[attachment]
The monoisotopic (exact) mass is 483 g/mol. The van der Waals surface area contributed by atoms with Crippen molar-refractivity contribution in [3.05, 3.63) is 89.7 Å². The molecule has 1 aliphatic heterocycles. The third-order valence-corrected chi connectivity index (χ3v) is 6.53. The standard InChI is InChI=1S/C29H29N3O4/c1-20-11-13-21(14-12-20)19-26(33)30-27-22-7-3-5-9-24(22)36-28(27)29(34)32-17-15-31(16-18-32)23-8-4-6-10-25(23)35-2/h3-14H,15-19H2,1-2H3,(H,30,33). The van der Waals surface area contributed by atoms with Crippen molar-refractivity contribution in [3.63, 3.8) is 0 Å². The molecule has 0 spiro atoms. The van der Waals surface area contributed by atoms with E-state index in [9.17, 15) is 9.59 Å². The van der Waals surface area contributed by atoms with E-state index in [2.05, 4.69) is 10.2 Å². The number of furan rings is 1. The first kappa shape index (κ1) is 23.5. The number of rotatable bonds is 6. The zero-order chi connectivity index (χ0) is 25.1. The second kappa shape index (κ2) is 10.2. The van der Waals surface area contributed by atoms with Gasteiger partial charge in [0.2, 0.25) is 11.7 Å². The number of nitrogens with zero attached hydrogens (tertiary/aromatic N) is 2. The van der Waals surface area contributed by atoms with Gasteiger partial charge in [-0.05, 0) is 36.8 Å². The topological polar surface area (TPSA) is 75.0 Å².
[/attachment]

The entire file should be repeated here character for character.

The monoisotopic (exact) mass is 483 g/mol. The van der Waals surface area contributed by atoms with Crippen molar-refractivity contribution in [3.05, 3.63) is 89.7 Å². The molecule has 1 aliphatic heterocycles. The third-order valence-corrected chi connectivity index (χ3v) is 6.53. The standard InChI is InChI=1S/C29H29N3O4/c1-20-11-13-21(14-12-20)19-26(33)30-27-22-7-3-5-9-24(22)36-28(27)29(34)32-17-15-31(16-18-32)23-8-4-6-10-25(23)35-2/h3-14H,15-19H2,1-2H3,(H,30,33). The van der Waals surface area contributed by atoms with Crippen molar-refractivity contribution in [3.63, 3.8) is 0 Å². The molecule has 0 spiro atoms. The van der Waals surface area contributed by atoms with E-state index in [9.17, 15) is 9.59 Å². The van der Waals surface area contributed by atoms with E-state index in [2.05, 4.69) is 10.2 Å². The number of furan rings is 1. The first kappa shape index (κ1) is 23.5. The number of rotatable bonds is 6. The zero-order chi connectivity index (χ0) is 25.1. The second kappa shape index (κ2) is 10.2. The van der Waals surface area contributed by atoms with Gasteiger partial charge in [0.2, 0.25) is 11.7 Å². The number of nitrogens with zero attached hydrogens (tertiary/aromatic N) is 2. The van der Waals surface area contributed by atoms with Gasteiger partial charge in [-0.05, 0) is 36.8 Å². The topological polar surface area (TPSA) is 75.0 Å².